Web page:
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Earn's Heugh

Fort(S) (Iron Age), Settlement (Iron Age)

Site Name Earn's Heugh

Classification Fort(S) (Iron Age), Settlement (Iron Age)

Alternative Name(s) Earn's Heugh Forts; Tun Law

Canmore ID 59800

Site Number NT86NE 8

NGR NT 89210 69130

Datum OSGB36 - NGR


Ordnance Survey licence number 100057073. All rights reserved.
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Digital Images

Administrative Areas

  • Council Scottish Borders, The
  • Parish Coldingham
  • Former Region Borders
  • Former District Berwickshire
  • Former County Berwickshire

Archaeology Notes

NT86NE 8 89210 69130 to 891 691.

(NT 8921 6913) Forts and Settlement (NR)

OS 1:10,000 map, (1976).

Forts and Settlement: Two now D-shaped but once probably oval or circular enclosures and a later settlement. (See RCAHMS 1915 plan, fig. 42).

The eastern enclosure, believed by Feachem to be the earlier but by Childe to be the later of the two enclosures, is described by Feachem as measuring 220ft by 120ft within the remains of a single rampart with an external ditch. He apparently ignores the two other ramparts, which were sectioned by Childe in 1931. Childe mentions indications of a rock-cut ditch outside the outer bank, E of a gap (possibly a gateway) at NT 8924 6907.

The larger enclosure, on the W, must originally have measured about 260ft in diameter within two ramparts with a medial ditch, with an entrance in the W.

A later settlement, about 180ft in diameter within a single rampart, was inserted centrally to this latter fort. Several circular stone house foundatione set against the inner face of the settlement rampart yielded, on excavation in 1931, relics dated between AD 150 and 400. 'The W fort and the settlement repeat . . . the pattern of the settlement with stone-built houses developing at a pre-Roman Iron Age site after this had become disused.'

RCAHMS 1915, visited 1908; V G Childe 1932; R W Feachem 1963.

The ramparts, mainly of stone, are well-defined and strongly constructed. In the western complex the inner, middle and outer ramparts are 1.4m, 1.8m and 1.4m high respectively. In the eastern fort they are 1.6m, 0.6m and 1.0m high respectively. The hut circles in the settlement show as shallow depressions.

To the SE of the eastern fort there is a low, circular, earth-banked enclosure.

Visited by OS (JLD) 4 November 1954.

Generally as described above. There is the foundation of a sub-rectangular building attached to the enclosing earth bank of the small enclosure (NT 8930 6905).

Visited by OS (WDJ) 3 March 1966.

Among the finds from Childe's excavation which are now in the NMAS (Accession Nos: GP 347-58) is a 2nd century Roman enamelled 'head-stud' brooch, from the W fort.

J Curle 1932; A S Robertson 1970.

This monument, which occupies the summit of Tun Law, is interpreted as follows by the Society of Antiquaries surveyors: The interior of the NW fort is occupied by a later settlement measuring about 55m by 30m within its bank; this in turn is overlaid by a settlement of nine stone- walled houses (from which the material dating from the mid 2nd to 4th centuries AD noted above was recovered).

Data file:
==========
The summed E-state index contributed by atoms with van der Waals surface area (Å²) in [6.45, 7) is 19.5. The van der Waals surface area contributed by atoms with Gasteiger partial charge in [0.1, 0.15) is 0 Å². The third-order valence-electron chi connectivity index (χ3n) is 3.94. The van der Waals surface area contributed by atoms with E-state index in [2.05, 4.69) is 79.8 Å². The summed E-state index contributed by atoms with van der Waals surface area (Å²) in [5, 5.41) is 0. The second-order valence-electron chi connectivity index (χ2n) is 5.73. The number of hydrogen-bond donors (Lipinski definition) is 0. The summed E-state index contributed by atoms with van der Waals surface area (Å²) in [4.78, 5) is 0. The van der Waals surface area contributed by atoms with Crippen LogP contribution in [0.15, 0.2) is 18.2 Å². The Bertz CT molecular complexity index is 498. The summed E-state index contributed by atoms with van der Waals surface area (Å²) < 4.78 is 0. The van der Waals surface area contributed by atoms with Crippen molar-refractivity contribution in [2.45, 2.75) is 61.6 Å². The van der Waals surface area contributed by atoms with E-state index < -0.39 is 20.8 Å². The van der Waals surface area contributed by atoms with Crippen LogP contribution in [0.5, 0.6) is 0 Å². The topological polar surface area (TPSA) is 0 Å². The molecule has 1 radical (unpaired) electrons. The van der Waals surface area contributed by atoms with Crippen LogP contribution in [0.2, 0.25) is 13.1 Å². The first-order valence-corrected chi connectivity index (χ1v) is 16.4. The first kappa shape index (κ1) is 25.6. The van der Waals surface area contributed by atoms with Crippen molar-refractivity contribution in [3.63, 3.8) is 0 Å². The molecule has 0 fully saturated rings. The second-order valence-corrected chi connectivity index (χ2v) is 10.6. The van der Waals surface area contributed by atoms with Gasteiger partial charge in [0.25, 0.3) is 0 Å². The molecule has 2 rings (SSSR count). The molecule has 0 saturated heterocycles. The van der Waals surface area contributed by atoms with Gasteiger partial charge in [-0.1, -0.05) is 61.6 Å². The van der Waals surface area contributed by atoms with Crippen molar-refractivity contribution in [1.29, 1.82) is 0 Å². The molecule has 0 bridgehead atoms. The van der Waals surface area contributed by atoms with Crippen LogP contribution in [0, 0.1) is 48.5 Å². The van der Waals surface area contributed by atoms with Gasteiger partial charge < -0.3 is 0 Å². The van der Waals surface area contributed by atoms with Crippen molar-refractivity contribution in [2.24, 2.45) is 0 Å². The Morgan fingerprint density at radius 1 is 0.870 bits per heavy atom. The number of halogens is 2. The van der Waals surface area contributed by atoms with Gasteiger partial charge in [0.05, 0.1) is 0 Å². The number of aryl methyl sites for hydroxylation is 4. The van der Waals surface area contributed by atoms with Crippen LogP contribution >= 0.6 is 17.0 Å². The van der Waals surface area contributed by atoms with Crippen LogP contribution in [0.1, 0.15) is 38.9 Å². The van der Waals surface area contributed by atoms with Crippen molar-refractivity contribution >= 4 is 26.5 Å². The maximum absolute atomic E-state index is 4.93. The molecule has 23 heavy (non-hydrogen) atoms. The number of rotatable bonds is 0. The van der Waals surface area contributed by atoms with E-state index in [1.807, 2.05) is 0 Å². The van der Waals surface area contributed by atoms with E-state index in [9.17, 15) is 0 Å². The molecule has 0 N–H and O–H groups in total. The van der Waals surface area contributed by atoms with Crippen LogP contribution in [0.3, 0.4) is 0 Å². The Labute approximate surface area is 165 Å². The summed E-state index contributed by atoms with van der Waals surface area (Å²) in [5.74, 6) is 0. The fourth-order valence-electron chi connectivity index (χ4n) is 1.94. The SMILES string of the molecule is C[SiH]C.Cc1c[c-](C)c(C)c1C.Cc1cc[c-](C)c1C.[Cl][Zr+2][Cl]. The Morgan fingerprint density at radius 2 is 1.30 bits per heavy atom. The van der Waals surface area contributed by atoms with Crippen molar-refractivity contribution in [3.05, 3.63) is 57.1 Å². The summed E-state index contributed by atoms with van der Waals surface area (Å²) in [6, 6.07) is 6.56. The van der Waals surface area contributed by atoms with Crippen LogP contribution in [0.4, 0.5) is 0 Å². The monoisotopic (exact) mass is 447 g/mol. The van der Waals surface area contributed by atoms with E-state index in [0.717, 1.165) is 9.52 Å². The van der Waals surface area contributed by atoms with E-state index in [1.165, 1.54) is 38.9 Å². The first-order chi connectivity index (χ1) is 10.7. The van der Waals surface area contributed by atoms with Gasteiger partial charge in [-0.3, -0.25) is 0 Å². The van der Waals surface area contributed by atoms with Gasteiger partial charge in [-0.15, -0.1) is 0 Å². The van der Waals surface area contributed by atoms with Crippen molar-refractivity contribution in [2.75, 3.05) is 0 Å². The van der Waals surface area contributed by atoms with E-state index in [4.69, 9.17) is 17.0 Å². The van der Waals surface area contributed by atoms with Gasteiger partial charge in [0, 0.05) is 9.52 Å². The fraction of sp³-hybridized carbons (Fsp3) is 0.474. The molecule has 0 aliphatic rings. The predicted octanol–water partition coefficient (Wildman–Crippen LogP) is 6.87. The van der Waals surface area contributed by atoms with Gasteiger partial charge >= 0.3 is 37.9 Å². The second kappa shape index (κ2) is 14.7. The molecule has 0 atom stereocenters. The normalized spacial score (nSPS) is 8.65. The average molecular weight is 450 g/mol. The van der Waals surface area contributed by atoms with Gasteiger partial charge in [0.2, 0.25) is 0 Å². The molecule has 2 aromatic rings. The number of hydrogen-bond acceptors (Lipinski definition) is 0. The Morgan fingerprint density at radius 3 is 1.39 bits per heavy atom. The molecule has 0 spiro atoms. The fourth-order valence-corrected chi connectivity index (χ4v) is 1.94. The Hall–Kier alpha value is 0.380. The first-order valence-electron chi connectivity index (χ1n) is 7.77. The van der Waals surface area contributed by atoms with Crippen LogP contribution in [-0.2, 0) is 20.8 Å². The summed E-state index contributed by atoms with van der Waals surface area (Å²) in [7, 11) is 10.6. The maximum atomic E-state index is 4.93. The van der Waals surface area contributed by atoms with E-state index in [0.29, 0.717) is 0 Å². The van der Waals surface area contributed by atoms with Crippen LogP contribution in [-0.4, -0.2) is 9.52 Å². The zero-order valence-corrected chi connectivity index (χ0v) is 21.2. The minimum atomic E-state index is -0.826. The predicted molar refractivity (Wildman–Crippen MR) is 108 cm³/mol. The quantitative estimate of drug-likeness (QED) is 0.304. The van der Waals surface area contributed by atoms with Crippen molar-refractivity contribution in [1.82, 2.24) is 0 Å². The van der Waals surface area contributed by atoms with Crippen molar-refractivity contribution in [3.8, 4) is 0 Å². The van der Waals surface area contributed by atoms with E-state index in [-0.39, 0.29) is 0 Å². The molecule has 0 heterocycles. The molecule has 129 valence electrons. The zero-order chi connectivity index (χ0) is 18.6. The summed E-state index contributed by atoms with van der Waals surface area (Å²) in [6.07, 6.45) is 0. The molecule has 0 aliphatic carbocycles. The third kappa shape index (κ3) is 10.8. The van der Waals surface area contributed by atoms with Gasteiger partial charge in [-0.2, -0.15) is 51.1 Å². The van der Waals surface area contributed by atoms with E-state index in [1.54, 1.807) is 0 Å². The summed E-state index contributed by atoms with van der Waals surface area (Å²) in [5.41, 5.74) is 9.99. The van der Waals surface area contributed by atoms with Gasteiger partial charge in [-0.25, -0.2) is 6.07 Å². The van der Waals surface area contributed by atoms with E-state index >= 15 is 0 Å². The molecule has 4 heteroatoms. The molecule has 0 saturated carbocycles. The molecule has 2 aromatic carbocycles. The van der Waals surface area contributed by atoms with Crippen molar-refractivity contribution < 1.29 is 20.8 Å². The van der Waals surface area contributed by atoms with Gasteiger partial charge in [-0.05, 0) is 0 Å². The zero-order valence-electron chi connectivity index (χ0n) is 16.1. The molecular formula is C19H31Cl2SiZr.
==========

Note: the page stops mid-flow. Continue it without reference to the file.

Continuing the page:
The SE fort measures about 65m by 35m internally; on the NW its outer rampart is probably overlain by a reconstructed section of the outer rampart of the NW fort. Subsequently the outer rampart of the SE fort was rebuilt so as to butt on to the defences of the NW fort and a third rampart was then added to the SE fort.

Immediately to the SE there are the remains of at least two rectangular buildings forming two sides of an enclosure which is bounded on the E by a low bank and on the N by sea-cliffs.

RCAHMS 1980.


Excavation (July 1931)

Excavated in 1931.

V G Childe 1932

Publication Account (1985)

The summit of Tun Law ends in a spectacular, precipitous cliff 150m above the sea. To say that the twin settlements are semi-oval, semi-circular or D-shaped is to ignore the likelihood of at least half of each structure lost through erosion-an indicator of the increasing attack of the sea over 2000 years and more.

The interior of the eastern enclosure, roughly 70m by 35m, is encircled by the remains of a single rampart with external ditch and an entrance at the west side. A further pair of ramparts was subsequently added, overridden in turn by a similar pair added to the western enclosure. This larger enclosure follows much the same pattern-a 55m diameter settlement perhaps, within a single wall (though apparently without a ditch), extended by the two further ramparts to a diameter of at least 80m.

Unlike the smaller settlement which provides no evidence of house sites, here traces have been found of at least nine circular stone foundations, all lying against the inner face of the innermost wall. Such stone-built houses often accompany Roman influence in south-east Scotland, and the evidence of excavated objects dated between 150 and 400 AD, suggests that Earn's Heugh, even if abandoned during the Roman period, was certainly occupied again until at least the late 4th century AD.

Coldingham Moor, commanding the coastal route north and south, has a high concentration of fortified settlements-at least ten within a 1.5km radius; there are other high concentrations along Bunkle Edge, commanding a fine prospect across the Merse and into Northumberland, and along the hills either side of Lauderdale, the even more important artery north.

Information from 'Exploring Scotland's Heritage: Lothian and Borders', (1985).

Sbc Note

Visibility: This is an upstanding earthwork or monument.

Information from Scottish Borders Council


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